- amend the EHCP in light of the review
- discontinue the EHCP
In all cases the SEN Service will notify you of its decision and you have the right of appeal if you disagree with the decision.
For more information on the statutory review process see section 9 of the SEND Code of Practice.
If your child has an EHCP you or your child, if he/she is able, have the right to request a personal budget which is the amount of money required to fund any of the provision set out in the EHCP. A personal budget can be delivered in a number of ways:
- You or your child can request a direct payment instead of the provision so that you can arrange it yourself. This is a payment of money to you instead of the Local Authority arranging the provision.
- an arrangement whereby the Local Authority or a school holds the budget and arranges the support specified in the plan (this is referred to as a notional budget)
- a direct payment to a third party where an individual or an organisation receives and manages payment on behalf of you or your child
- a combination of the above
You can request that the Local Authority identify a personal budget or make a direct payment at two times:
- when an EHCP is being prepared after a statutory assessment
- when an EHCP is being reviewed
You cannot request a personal budget if your child has a statement of SEN or a Learning Disability Assessment (LDA). You must wait until a review when a transfer to an EHCP is being considered.
There are a few restrictions on personal education budgets and direct payments:
- direct payments cannot be used to fund a place at a school or a post-16 institution
- the local authority can refuse a request for a direct payment if it considers that to do so would have an adverse impact on services which the local authority provides to other children and young people with an EHCP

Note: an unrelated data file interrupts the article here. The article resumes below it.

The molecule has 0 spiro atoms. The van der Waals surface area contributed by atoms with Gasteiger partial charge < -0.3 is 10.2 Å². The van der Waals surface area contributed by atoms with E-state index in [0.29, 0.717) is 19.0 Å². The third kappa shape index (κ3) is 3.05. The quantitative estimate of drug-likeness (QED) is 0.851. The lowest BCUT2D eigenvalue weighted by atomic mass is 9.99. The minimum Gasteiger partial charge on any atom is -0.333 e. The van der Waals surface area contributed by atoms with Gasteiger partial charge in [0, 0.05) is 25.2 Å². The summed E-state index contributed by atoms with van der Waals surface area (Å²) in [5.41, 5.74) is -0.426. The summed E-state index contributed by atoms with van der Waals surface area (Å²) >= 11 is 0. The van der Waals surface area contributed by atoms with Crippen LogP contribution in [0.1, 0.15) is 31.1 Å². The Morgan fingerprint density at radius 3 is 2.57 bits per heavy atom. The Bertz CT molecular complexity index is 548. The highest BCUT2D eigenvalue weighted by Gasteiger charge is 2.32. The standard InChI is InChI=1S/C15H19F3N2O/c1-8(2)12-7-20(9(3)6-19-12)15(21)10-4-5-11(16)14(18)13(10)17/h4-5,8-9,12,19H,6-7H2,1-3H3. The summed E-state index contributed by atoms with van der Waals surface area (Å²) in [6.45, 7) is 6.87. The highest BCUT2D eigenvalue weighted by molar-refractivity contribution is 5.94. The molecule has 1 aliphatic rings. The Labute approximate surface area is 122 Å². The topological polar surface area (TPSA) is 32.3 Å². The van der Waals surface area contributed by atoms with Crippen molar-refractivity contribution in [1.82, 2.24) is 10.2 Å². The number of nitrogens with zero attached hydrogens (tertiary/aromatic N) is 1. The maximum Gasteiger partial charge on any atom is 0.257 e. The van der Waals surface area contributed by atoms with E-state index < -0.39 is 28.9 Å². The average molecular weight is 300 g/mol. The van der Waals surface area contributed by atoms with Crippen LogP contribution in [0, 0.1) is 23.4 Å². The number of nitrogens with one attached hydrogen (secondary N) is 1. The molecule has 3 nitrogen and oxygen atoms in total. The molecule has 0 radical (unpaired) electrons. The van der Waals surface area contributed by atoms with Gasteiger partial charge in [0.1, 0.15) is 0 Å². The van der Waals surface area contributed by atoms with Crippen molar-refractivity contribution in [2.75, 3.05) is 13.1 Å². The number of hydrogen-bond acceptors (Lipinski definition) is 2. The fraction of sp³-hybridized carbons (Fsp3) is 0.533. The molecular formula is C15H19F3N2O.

- the local authority can refuse a request for a direct payment if it does not consider it to be an efficient use of its resources
- the local authority cannot make any direct payments in respect of goods or services provided in an early years setting, school or post-16 institution without the written consent of the provider, head teacher or principal
More information about personal education budgets can be found in The Personal Education Budget Policy in the downloads section of this page.
Information about personal budgets in adult social care in Sandwell
Information about personal health budgets in Sandwell or to request a personal health budget please email firstname.lastname@example.org and mark for the attention of Lisa Reeves
If you are unhappy with a decision not to issue an EHC plan, or with the special educational content or placement in the plan, you can make an appeal to the SEND Tribunal. The tribunal can make binding judgments regarding the educational aspects of an EHC Plan but there is a national trial starting in April 2018 to allow the tribunal to make non-binding judgments regarding the health and social care aspects. The Government has issued guidance about the national trial. Alternatively, you can find out more about the trial by visiting the SEND Pathfinder website or by reading this explanatory leaflet.
Occasionally professional agencies working together will have disagreements over how best to meet the needs of children and young people with SEND. We have produced a Dispute Resolution Protocol which sets out how these differences can be resolved quickly and effectively.